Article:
Disorders of gait and movement impact a person’s ability to get around effectively.
Disorders of gait and movement are fairly common among adults, though they can impact children, too. There are four neurological components to maintaining one’s balance and gait. Someone with a disorder of gait or movement has a problem with one or more of these neurological components:
Inner ears (vestibular system) – The vestibular system provides balance, or equilibrium. When there is a problem in the inner ears, a person may experience vertigo (feeling that the room is spinning).
Vision – If a person cannot clearly see what is ahead when walking due to vision problems, they will likely have problems with gait and movement at some point.
Brain – The frontal lobes, basal ganglia and cerebellum of the brain provides the motor program for walking and coordination. These important areas of the brain work together to help a person create the proper stride length, stance, posture, arm swing, and gait speed while walking.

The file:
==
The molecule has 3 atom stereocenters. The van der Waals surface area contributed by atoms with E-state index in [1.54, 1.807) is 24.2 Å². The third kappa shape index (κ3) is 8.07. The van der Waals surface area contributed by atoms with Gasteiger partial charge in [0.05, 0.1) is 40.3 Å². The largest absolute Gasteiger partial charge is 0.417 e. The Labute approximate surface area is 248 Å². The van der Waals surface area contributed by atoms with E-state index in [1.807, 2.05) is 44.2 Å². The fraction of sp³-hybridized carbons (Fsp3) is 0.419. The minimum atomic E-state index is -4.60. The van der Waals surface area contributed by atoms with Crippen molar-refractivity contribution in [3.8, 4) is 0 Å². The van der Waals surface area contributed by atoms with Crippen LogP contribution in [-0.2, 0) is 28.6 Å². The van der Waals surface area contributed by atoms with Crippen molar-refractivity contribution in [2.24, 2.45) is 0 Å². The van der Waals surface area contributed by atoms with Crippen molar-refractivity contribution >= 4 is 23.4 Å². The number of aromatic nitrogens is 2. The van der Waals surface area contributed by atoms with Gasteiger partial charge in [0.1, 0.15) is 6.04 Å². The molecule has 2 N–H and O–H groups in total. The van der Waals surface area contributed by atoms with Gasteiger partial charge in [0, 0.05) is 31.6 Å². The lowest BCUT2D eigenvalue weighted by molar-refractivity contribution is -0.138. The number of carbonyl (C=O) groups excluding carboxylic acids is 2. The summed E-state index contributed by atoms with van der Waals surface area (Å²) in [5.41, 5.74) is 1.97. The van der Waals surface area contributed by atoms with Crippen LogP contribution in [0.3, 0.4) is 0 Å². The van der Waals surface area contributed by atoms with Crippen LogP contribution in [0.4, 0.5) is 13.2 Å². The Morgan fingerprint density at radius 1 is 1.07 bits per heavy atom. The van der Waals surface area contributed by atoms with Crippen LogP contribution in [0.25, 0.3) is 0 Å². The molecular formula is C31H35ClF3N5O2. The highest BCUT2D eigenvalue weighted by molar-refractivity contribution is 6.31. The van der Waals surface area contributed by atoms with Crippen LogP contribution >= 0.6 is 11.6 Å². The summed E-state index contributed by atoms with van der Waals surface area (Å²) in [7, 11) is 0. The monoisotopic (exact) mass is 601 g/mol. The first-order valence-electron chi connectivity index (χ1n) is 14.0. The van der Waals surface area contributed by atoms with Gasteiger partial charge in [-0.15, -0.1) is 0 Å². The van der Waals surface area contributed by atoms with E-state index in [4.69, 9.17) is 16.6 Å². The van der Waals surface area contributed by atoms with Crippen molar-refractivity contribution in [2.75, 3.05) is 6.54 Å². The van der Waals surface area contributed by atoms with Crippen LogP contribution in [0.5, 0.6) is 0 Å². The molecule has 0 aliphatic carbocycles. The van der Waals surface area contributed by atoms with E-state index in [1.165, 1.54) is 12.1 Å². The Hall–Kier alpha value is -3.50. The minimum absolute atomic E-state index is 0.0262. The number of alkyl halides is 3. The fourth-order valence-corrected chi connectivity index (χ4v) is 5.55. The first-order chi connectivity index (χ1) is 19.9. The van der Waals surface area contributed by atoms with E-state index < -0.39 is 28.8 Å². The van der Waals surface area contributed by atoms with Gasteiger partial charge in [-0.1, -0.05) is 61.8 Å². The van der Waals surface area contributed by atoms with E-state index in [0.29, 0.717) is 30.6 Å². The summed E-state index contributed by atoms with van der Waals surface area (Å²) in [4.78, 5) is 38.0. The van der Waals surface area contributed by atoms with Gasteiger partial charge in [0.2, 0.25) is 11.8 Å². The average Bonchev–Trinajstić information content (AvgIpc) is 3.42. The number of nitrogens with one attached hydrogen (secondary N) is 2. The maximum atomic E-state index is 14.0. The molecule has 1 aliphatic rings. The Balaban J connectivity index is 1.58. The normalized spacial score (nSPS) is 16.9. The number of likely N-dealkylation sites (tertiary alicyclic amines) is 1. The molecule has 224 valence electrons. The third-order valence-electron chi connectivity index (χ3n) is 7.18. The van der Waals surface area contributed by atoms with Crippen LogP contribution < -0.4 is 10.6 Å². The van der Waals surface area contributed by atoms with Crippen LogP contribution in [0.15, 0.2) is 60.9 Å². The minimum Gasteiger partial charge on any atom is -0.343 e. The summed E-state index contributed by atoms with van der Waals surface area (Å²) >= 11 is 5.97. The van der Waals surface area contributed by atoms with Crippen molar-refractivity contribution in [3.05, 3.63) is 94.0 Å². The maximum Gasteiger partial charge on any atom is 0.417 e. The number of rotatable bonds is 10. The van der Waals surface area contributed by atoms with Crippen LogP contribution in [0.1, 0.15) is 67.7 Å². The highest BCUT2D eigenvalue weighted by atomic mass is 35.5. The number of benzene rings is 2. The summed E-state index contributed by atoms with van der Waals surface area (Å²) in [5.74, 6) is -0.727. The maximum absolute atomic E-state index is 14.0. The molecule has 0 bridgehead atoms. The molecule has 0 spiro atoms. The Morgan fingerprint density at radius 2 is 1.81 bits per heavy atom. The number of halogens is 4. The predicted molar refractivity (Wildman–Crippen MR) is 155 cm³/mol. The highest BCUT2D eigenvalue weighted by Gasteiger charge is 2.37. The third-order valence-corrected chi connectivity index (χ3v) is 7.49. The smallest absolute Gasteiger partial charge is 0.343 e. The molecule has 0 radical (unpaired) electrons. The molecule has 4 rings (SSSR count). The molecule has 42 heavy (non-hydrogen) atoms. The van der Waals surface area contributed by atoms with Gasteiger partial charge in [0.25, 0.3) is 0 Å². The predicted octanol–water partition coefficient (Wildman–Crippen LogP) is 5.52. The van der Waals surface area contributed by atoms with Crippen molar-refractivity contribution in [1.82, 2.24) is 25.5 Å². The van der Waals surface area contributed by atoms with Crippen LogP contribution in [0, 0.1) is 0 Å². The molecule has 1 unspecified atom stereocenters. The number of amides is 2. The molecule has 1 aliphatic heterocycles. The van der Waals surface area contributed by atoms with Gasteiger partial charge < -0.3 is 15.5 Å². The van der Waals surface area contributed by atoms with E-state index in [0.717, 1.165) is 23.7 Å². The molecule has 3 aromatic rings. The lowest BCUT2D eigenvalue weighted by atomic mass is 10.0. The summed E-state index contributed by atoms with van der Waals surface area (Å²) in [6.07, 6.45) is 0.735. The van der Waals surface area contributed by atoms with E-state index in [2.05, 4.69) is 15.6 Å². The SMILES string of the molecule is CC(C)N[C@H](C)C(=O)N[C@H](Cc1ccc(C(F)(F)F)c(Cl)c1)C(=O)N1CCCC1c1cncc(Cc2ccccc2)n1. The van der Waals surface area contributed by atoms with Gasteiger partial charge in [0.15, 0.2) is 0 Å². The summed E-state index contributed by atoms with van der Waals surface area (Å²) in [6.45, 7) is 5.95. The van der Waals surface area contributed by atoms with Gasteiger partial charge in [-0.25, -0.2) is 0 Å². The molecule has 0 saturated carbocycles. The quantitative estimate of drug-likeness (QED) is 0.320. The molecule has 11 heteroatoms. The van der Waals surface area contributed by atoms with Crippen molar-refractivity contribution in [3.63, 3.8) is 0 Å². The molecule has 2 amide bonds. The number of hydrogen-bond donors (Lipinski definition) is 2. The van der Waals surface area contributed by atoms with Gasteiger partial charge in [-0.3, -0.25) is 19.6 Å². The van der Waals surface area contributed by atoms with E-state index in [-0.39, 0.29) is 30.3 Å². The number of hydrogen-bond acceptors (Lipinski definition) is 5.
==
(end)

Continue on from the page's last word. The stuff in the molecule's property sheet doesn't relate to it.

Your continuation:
Peripheral nerves, muscles and spinal cord – The peripheral nerves control the limbs (arms and legs), giving people the strength and sensation to effectively walk.
The most common neurological causes of gait and movement disorders (in order of most to least frequent) include:
Sensory ataxia (loss of coordination) due to peripheral neuropathy (damage to the peripheral nerves that control the limbs)
Parkinson’s disease and related conditions
Frontal gait disorder (brain condition that prevents a person from initiating the activity of walking)
Cerebellar ataxia (area of the brain responsible for gait and muscle coordination becomes inflamed)
Nerve or muscle disease
Spasticity (stiffness or tightness of muscles) after a stroke or due to multiple sclerosis (MS) or spinal cord disease